In the latest issue of Runner's World, there's an article by a runner who ran up Pike's Peak. She talks about how she was hitting the wall, about to collapse, when a spectator shouted to her "Way to go! You're in 8th place!" That encouraging cheer helped the author of the article (who obviously is an elite athlete) find what she needed within herself to ignore the pain and keep pushing. She finished the race in 6th place. Her goal was to finish in the top 10.
The rest of the article discusses her research into why the body can respond like that. The gist of it is--your brain can push your body when your body doesn't wanna anymore, but your brain can also slow your body down even when your desire is to keep on going. I've not read the science behind the "no pain, no gain" idea before, and I'm really thankful RW included the article in their recent issue (it's an awesome issue, for any of you who are training for anything right now; and for any of you thinking about starting a running program, there's a whole new "newbie" section). Because I'm smack dab in the middle of pushing beyond my limits right now.
The past two days have been pretty intense for me, running wise. Monday I ran 3.5 miles, and focused on negative splits (for you non-runners, that means running each mile faster than the previous mile). I warmed up at 12:00 for about five minutes, then sped up to 10:54, finishing my first mile in 11:30. The second mile, I set the treadmill for 10:42. I took a .2 mile walk break, then hit mile 3 at 10:31. After mile three was done, I took a .1 mile walk break and finished with a half mile at 9:30. The last part was tough. But, like the article says, if your brain knows there's an end in sight--whether the finish line or a mile marker on the treadmill--it's willing to push your body as hard as you ask it to go.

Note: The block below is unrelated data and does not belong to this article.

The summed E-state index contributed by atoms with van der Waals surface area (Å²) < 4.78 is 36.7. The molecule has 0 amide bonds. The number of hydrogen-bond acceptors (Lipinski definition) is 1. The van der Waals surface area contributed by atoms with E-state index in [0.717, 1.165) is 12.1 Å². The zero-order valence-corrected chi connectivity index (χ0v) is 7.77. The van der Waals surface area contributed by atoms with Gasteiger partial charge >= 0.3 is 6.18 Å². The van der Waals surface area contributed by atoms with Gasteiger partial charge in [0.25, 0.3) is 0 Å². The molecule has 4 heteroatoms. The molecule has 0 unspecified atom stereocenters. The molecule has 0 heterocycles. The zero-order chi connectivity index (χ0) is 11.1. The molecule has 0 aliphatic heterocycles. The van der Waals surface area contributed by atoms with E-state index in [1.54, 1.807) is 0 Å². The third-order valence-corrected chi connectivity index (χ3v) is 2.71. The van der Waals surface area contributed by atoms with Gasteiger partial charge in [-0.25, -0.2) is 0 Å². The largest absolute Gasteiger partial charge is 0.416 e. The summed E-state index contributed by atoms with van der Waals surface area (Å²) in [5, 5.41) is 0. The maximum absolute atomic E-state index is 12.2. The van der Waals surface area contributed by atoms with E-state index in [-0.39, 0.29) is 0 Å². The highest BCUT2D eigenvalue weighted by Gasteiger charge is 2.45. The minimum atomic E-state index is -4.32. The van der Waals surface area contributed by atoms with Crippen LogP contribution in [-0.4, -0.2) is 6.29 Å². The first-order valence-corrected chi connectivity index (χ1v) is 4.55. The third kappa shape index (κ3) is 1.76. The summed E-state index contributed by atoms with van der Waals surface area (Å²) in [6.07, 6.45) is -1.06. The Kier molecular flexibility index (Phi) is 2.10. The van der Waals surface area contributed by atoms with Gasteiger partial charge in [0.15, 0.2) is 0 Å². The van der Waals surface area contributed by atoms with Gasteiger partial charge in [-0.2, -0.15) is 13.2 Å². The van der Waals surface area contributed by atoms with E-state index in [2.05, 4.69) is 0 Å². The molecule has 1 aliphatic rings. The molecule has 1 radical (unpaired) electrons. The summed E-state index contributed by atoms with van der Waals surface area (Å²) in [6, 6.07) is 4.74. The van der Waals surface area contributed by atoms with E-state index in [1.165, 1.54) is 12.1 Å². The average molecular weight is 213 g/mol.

Then yesterday, I did my first quarter mile repeats. I have no idea if I did it "right." My plan says to run "6 x 400 @ 5-K pace." 400 meters is one lap around a track, or about .25 miles. I have no idea what my 5-K pace is, since it's been so long since I've run a 5-K race. So, I started out running my first leg (on the treadmill) at 10:14, which is what I think I could run a 5-K at. It was way too easy! I walked for .1 miles, then increased my speed for the 2nd leg to 9:54. This was tougher, but I still wasn't dying like I thought I should be. I walked another .1 miles, then for the 3rd leg, ran at 9:31. Now we were talking. My heart was pumping hard, but the .25 miles went by really quickly and it just didn't feel like I was working hard enough. So, I turned it up to 8:50 for the 4th leg. Oh yeah, work it baby, work it. Another .1 mile walk break, then for the last two legs, I ran at 8:31. Seriously, I thought my lungs were going to explode that last half mile (which I broke up with a .1 mile walk break, just like the other legs). It. Was. Awesome.
I kept thinking about the RW article while I was pushing so hard. That my brain has to experience the pain of being uncomfortable if I want to make progress. Another article is titled something like "Why We Suffer." And, as twisted as it is, runners apparently enjoy this pain we put ourselves through. Now, I don't know that I'd call myself a masochist, but I did enjoy the feeling after I was done. I felt like I'd accomplished something big, by pushing myself beyond my limits.
That's why running is addictive, I guess. The rewards of the effort are unlike anything else I've ever experienced. And I simply want more.